- Better low-light sensitivity: Larger sensor produces good images even in poorly lit environments.
- Better sound control: Has a headphone port that enables audio monitoring while recording.
- Brighter framing: Features an optical viewfinder for clear, lag-free composition.
- Easier setting verification: Features an LCD display on top to control shooting parameters.
- Larger screen: Has a bigger rear LCD (3.2" vs 3.0") for image review and settings control.
- More detailed LCD: Has a higher resolution rear screen (1037k vs 922k dots).
- More flexible LCD: Has a full-flex screen for odd-angle shots in portrait or landscape orientation.
- Faster shutter: Has higher mechanical shutter speed (1/8000s vs 1/4000s) to freeze action.
- Easier time-lapse photography: Has an intervalometer built-in for low frequency shooting.
- Longer lasting: Can take more shots (670 versus 350) on a single battery charge.
- Easier geotagging: Features an internal GPS sensor to log localization data.
- Better studio light control: Has a PC Sync socket to connect to professional strobe lights.
- Greater peace of mind: Features a second card slot as a backup in case of memory card failure.
- More modern: Is somewhat more recent (announced 1 year and 4 months after the A6500).
Advantages of the Sony Alpha A6500:
- Better moiré control: Has an anti-alias filter to avoid artificial patterns to appear in images.
- Better video: Provides higher definition movie capture (4K/30p vs 1080/60i).
- Better live-view autofocus: Features on-sensor phase-detection for more confident autofocus.
- More framing info: Has an electronic viewfinder that displays shooting data.
- Fewer buttons to press: Has a touchscreen to facilitate handling and shooting adjustments.
- Faster burst: Shoots at higher frequency (11 vs 4.4 flaps/sec) to capture the decisive moment.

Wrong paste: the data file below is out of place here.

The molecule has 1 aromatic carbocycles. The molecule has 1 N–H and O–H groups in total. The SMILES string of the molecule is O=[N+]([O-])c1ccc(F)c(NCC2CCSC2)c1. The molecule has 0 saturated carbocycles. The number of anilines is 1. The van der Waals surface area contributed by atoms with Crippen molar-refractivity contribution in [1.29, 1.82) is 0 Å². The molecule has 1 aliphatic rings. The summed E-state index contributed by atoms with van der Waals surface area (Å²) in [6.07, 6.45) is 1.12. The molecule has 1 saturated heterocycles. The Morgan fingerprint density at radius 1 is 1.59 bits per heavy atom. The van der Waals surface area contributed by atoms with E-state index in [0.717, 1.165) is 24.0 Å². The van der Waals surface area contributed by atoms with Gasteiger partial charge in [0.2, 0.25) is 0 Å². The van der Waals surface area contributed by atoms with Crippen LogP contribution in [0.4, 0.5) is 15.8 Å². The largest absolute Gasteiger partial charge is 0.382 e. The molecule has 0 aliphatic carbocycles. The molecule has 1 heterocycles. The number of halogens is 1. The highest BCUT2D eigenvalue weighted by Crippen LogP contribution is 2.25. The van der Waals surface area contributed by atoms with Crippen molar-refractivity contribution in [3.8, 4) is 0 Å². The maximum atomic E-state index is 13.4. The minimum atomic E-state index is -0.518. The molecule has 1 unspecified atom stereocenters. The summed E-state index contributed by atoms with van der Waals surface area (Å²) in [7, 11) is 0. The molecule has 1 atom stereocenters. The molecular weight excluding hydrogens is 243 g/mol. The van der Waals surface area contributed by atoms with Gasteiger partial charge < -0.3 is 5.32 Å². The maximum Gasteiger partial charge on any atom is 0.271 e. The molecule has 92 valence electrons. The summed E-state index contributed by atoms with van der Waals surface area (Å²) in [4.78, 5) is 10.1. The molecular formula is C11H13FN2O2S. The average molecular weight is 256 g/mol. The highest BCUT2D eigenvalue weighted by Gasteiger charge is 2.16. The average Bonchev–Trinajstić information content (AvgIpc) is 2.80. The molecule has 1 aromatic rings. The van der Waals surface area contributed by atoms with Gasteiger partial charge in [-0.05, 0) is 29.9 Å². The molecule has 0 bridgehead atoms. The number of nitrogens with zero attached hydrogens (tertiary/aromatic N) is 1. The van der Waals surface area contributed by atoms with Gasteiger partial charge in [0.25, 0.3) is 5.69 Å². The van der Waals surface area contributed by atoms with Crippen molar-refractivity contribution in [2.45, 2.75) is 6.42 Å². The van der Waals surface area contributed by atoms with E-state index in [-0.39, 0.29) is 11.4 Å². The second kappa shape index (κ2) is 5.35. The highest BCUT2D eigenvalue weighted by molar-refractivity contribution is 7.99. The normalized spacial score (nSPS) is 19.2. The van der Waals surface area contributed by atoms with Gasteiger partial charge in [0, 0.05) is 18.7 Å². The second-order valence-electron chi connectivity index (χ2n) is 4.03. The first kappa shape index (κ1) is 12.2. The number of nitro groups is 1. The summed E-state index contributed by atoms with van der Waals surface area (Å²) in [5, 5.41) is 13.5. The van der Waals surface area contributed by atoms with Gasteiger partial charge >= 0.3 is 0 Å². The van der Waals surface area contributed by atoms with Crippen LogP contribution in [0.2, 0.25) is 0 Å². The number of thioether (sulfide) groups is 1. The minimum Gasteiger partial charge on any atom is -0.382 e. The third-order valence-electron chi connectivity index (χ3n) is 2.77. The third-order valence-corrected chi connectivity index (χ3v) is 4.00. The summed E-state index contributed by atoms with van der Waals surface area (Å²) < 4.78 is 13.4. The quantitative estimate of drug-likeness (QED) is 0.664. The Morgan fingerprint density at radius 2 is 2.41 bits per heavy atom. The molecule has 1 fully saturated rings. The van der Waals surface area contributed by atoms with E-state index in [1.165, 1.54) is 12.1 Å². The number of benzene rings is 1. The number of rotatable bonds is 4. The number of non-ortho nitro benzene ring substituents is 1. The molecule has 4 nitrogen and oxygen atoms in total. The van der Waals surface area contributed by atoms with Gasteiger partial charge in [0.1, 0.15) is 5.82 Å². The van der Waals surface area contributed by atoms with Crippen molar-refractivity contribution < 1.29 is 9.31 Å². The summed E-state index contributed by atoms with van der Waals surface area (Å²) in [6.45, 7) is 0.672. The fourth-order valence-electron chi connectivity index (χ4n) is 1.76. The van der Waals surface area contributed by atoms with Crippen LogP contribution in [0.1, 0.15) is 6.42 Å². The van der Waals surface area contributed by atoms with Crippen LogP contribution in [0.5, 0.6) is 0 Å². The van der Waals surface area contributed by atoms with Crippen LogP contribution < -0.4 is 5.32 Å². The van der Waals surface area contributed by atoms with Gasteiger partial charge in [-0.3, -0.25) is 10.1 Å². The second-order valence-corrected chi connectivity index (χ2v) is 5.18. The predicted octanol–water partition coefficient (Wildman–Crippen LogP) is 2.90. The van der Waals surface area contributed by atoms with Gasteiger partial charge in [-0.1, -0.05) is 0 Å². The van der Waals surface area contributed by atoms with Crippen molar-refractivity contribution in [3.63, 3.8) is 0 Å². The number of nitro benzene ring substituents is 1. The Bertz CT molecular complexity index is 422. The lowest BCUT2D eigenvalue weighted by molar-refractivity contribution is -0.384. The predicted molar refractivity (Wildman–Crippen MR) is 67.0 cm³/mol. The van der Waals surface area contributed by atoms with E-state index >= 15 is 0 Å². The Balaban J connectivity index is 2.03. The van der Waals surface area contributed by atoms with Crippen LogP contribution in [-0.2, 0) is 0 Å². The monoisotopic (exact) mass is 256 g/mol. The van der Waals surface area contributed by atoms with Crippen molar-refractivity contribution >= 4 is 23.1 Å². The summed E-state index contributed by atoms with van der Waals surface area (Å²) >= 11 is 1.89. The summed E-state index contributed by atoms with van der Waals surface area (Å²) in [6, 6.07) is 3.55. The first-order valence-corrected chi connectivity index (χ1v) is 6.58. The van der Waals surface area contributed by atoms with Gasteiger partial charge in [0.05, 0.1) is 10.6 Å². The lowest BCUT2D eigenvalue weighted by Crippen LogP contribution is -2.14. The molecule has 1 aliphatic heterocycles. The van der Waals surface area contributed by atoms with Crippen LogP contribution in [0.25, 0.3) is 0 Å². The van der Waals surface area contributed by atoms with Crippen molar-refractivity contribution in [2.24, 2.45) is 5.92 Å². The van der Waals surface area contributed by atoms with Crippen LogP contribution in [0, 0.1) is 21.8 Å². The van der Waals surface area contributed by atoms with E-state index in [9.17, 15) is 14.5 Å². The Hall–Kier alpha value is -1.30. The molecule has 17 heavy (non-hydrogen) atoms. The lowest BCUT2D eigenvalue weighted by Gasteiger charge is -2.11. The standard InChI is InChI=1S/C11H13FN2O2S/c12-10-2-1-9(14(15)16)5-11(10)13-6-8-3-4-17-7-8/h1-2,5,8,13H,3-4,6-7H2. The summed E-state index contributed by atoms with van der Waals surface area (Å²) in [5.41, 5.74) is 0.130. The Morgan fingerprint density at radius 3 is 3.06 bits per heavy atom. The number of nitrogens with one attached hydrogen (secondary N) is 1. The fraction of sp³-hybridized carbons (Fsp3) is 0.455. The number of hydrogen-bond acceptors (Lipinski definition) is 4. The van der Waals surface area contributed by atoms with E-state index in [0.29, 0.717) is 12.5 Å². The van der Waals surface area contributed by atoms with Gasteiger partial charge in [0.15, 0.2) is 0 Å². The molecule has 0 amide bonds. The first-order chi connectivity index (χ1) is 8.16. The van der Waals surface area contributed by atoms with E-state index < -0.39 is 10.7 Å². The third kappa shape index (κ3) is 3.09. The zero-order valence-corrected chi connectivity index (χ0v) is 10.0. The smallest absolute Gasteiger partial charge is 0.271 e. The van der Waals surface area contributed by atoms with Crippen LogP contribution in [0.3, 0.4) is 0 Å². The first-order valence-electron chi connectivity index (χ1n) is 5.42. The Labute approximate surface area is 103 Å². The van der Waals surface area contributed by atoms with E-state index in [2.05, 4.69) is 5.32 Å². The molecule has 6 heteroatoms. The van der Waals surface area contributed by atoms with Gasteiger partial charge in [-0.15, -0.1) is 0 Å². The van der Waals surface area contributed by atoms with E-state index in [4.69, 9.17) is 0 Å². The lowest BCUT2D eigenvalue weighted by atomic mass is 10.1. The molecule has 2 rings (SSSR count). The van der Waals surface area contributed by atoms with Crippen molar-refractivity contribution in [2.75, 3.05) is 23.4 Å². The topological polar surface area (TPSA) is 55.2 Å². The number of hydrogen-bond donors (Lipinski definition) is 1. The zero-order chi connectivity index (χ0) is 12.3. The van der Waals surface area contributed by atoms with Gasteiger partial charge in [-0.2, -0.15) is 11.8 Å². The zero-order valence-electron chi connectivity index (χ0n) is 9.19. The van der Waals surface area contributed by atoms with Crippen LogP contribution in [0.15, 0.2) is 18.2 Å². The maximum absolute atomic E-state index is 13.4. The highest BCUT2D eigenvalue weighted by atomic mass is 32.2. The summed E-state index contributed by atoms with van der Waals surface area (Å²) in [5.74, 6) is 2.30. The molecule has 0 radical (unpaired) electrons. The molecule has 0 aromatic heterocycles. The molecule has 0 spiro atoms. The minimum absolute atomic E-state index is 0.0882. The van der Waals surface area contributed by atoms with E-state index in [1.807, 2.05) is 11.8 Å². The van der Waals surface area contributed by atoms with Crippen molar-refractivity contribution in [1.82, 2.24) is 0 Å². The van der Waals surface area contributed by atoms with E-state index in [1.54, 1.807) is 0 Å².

- Less disturbing: Has an electronic shutter option for completely silent shooting.
- More compact: Is smaller (120x67mm vs 137x110mm) and will fit more readily into a bag.
- Less heavy: Has a lower weight (by 557g or 55 percent) and is thus easier to take along.
- Easier travel charging: Can be conveniently charged via its USB port.
- More legacy lens friendly: Can use many non-native lenses via adapters.
- Easier fill-in: Has a small integrated flash to brighten shadows of backlit subjects.
- Easier device pairing: Supports NFC for fast wireless image transfer over short distances.
- More affordable: Was introduced into a lower priced category (30 percent cheaper at launch).
- More heavily discounted: Has been on the market for longer (launched in October 2016).
If the count of individual advantages (bullet points above) is taken as a guide, the K-1 II is the clear winner of the match-up (20 : 15 points). However, the relative importance of the various individual camera aspects will vary according to personal preferences and needs, so that you might like to apply corresponding weights to the particular features before making a decision on a new camera. A professional wedding photographer will view the differences between cameras in a way that diverges from the perspective of a travel photog, and a person interested in cityscapes has distinct needs from a macro shooter. Hence, the decision which camera is best and worth buying is often a very personal one.
How about other alternatives? Do the specifications of the Pentax K-1 II and the Sony A6500 place the cameras among the top in their class? Find out in the latest Best DSLR Camera and Best Mirrorless Interchangeable Lens Camera listings whether the two cameras rank among the cream of the crop.
In any case, while the specs-based evaluation of cameras can be instructive in revealing their potential as photographic tools, it remains partial and cannot reveal, for example, the shooting experience and imaging performance when actually working with the K-1 II or the A6500. User reviews, such as those found at amazon, can sometimes inform about these issues, but such feedback is often incomplete, inconsistent, and biased.
This is where reviews by experts come in. The following table reports the overall ratings of the cameras as published by some of the major camera review sites (amateurphotographer [AP], cameralabs [CL], dpreview [DPR], ephotozine [EPZ], photographyblog [PB]). As can be seen, the professional reviewers agree in many cases on the quality of different cameras, but sometimes their assessments diverge, reinforcing the earlier point that a camera decision is often a very personal choice.
|1.||Pentax K-1 II||..||..||79/100||4.5/5||4.5/5||Feb 2018||1,999|
|2.||Sony A6500||5/5||+ +||85/100||4.5/5||4.5/5||Oct 2016||1,399|
|3.||Canon R||4/5||o||79/100||4.5/5||4/5||Sep 2018||2,299|